Live text, outlined text, and vector elements will be unchanged by simply opening an EPS file and saving as AI. Any raster effects or elements in the mix will be subject to the inescapable mathematical limitations of resolution, as always, so be sure to assume control of that where possible.
I suspect the official line is Illustrator is not a general purpose PDF (or EPS) editor and the only files that can be reliably opened for editing are those created in Illustrator.
That said, Illy is pretty good at opening EPS files, and you'll seldom have a problem (other than missing fonts), but there may be occasions when text rendered with different spacing, or as point text instead of strings, or even other problems, so check carefully.
I never had a problem with standard EPS files, like vector graphics. But I had problems at the time with my very old folder designs in Ventura an exported to EPS. My solution was to send them through distiller and create a PDF.
As I have been told, InDesign anyhow prefers PDF files.
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Illustrator is not a common EPS nor PDF editor. Only those files which have been created in Illustrator with the Illustrator Editability should be opened in Illustrator, any other file can suffer damage.
Thus said, it is not good to use any PostScript in modern days.
What I recommend:
- If you know, the file was created in Illustrator, open it there and save as PDF/X-4 and place that in InDesign. Or AI.
- If you don't know the program or you don't have the creator of the EPS, open Acrobat Distiller, create a job setting which makes no resampling of images and no compression and convert those EPS to PDF, take care, that all fonts are available and will be embedded.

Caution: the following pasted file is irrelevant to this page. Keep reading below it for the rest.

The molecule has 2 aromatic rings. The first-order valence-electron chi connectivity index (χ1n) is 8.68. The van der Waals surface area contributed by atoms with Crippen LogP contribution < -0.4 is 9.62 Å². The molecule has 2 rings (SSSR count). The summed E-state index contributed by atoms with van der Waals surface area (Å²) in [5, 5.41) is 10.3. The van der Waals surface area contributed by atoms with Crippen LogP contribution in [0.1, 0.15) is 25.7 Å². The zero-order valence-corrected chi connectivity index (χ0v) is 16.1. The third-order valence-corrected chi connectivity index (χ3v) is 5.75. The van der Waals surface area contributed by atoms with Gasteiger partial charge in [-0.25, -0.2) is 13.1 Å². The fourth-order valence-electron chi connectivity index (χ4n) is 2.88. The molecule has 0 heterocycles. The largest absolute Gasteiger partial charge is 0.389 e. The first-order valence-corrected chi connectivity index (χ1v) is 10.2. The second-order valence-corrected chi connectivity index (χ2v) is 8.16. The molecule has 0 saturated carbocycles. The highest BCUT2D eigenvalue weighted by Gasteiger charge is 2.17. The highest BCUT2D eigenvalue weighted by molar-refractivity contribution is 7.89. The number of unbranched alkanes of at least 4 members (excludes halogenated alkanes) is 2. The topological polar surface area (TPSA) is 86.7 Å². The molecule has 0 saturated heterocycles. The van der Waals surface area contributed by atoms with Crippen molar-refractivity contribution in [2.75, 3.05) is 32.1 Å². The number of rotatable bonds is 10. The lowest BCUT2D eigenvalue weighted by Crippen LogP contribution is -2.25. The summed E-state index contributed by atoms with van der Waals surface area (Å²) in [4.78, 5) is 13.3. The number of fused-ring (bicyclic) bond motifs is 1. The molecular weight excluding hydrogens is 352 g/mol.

Willi Adelberger wrote:
Illustrator is not a common EPS nor PDF editor.
Even if it isn't, I did a lot of EPS and PDF edits in Illustrator. It's the best editor I have at my disposal and nobody told me, that I was not supposed to do it and so it worked. But to be honest, not all my edits went straight. And I didn't blame Adobe for it.
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While no one can responsibly recommend opening PDF/EPS files of unknown origin in Illustrator, or characterize doing so as a supported workflow, and Adobe can't be held accountable for the result, if editing or conversion of the file is a true need, there is no reason not to try it. You may encounter font/type engine hangups, 'expanded' gradients or effects, deeply nested clipping masks, and/or other weirdness that leaves the artwork damaged or still-unusable, but your computer won't explode, or melt, or anything. If it doesn't work out, you're no worse off.
Let's get it this way: Adobe makes great efforts to get things working they do not support!